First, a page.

Ousted Yemeni President Ali Abdullah Saleh has teamed up with Iranian-backed Houthi rebels to reclaim power in Yemen. Yemeni army commanders loyal to him together with the Houthis have taken control of the capital Sanaa and put the internationally recognized President Abedrabbo Mansour Hadi under house arrest.
When Hadi managed to escape to the southern city of Aden and declared it Yemen’s temporary capital and received wide international and regional backing, Saleh and the Houthis tried to kill him.
In two incidents in March 2015, they bombed his presidential compound in Aden and later launched an all-out invasion of the south, capturing a key airbase where U.S. forces were stationed before they were evacuated last week.
The following is a profile that chronicles Saleh’s fall from grace and his bloody return to reclaim power.
In early 2012, Saleh stepped down after mass protests against his more than three-decade rule.
After months of attempting to stay in power and having survived a near-lethal bomb attack in the process that left with him with shrapnel wounds and severe burns, the man whom Western media referred to as a “strongman,” “dictator” and “autocrat” agreed to resign from his post.
With immunity from prosecution – passed by Yemen’s Parliament – in hand, Saleh stepped down in late February.
As part of the deal for his resignation, brokered months before by the Gulf Cooperation Council, Saleh passed power to his vice president, Abd-Rabbu Mansour Hadi, who had previously held the reins while Saleh sought medical treatment in the bombing on his presidential palace.
Despite being out of politics, Saleh remained in the country, opening a museum in the capital, Sanaa, documenting his presidency.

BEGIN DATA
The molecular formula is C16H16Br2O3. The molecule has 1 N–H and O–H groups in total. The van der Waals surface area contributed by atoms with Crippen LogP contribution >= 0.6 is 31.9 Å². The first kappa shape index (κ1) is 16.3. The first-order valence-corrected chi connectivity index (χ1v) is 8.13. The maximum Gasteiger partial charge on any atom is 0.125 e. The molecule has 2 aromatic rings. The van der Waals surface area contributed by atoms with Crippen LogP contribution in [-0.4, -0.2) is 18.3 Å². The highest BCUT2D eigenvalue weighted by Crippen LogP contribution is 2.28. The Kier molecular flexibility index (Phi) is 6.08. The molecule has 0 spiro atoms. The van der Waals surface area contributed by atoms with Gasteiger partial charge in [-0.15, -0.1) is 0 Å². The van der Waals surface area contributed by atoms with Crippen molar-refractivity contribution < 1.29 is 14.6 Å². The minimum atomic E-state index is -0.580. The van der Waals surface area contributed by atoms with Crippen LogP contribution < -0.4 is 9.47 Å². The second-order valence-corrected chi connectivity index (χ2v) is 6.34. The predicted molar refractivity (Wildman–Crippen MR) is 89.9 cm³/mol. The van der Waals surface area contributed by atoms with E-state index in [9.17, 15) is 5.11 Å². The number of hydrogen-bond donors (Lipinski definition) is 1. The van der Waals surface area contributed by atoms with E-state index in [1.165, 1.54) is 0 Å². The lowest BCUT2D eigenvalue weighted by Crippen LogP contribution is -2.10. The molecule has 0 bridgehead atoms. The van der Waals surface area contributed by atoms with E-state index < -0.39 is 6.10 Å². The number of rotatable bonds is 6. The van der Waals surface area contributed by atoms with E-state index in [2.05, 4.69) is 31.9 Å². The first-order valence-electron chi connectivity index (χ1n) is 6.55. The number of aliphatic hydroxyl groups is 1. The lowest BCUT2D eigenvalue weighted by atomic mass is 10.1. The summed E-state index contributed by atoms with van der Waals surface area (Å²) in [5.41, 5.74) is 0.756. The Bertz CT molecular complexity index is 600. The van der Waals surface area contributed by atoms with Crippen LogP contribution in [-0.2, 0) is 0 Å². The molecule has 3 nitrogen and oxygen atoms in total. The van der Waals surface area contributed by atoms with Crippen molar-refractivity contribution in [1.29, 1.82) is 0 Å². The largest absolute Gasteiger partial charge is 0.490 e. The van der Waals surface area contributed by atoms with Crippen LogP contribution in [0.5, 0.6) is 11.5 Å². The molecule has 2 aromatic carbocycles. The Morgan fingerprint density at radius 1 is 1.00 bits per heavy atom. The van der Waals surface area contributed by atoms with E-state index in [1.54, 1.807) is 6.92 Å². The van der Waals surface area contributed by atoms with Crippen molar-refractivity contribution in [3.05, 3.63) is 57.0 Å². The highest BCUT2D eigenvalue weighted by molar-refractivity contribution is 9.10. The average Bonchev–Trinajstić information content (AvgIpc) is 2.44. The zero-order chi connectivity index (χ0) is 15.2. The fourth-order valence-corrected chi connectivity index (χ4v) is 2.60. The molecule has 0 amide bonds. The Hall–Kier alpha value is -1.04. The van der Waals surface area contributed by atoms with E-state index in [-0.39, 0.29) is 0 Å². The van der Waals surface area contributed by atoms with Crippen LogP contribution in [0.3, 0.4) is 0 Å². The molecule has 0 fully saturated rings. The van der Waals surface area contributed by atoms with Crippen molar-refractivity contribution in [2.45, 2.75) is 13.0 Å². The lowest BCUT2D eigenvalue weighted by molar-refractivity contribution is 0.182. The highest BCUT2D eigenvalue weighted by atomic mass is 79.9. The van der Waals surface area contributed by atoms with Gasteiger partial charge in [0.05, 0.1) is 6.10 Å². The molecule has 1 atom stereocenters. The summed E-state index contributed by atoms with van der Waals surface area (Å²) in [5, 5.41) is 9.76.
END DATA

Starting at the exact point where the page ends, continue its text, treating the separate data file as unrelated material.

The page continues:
Saleh took up residence in a high-walled compound in Sanaa, continuing the exact same daily routine that he performed as president, according to a New York Times interview with the former president published early this year.
Although officially retired, Saleh remains a “wielder of great power,” but has slammed accusations – speaking habitually of himself in the third person - he was plotting a comeback.
Yemen, for years one of the Arab world’s poorest countries, according the World Bank, faced a continually deteriorating security situation and worsening shortages in fuel and electricity, which made widespread anti-government unrest continue long after Saleh’s ouster.
In September this year, after months of protests and demonstrations in Sanaa, Shiite Houthi rebels took over the capital and other parts of the country, forcing President Hadi to appoint a new cabinet.
This surprise seizure of power by the Houthis was in part orchestrated by Saleh, who had long opposed the group during his time in office, but was now one of their “primary” supporters, according to the U.S. government.
On Friday, the U.N. Security Council imposed sanctions on Saleh and two leaders of the Houthi rebels for endangering the stability of the country.
The United Nation’s most powerful body also ordered a freeze of all assets and a global travel ban on Saleh, the rebel group’s military commander, Abd al-Khaliq al-Houthi, and the Houthi’s second-in-command, Abdullah Yahya al-Hakim.
With the new international measures helping to boost Saleh’s underdog image on the ground – and amid ongoing pro-Saleh and anti-U.S. rallies in Sanaa – Saleh looks set to make to a return to power, Al Arabiya columnist and Yemen expert Abdullah Hamidaddin wrote on Friday.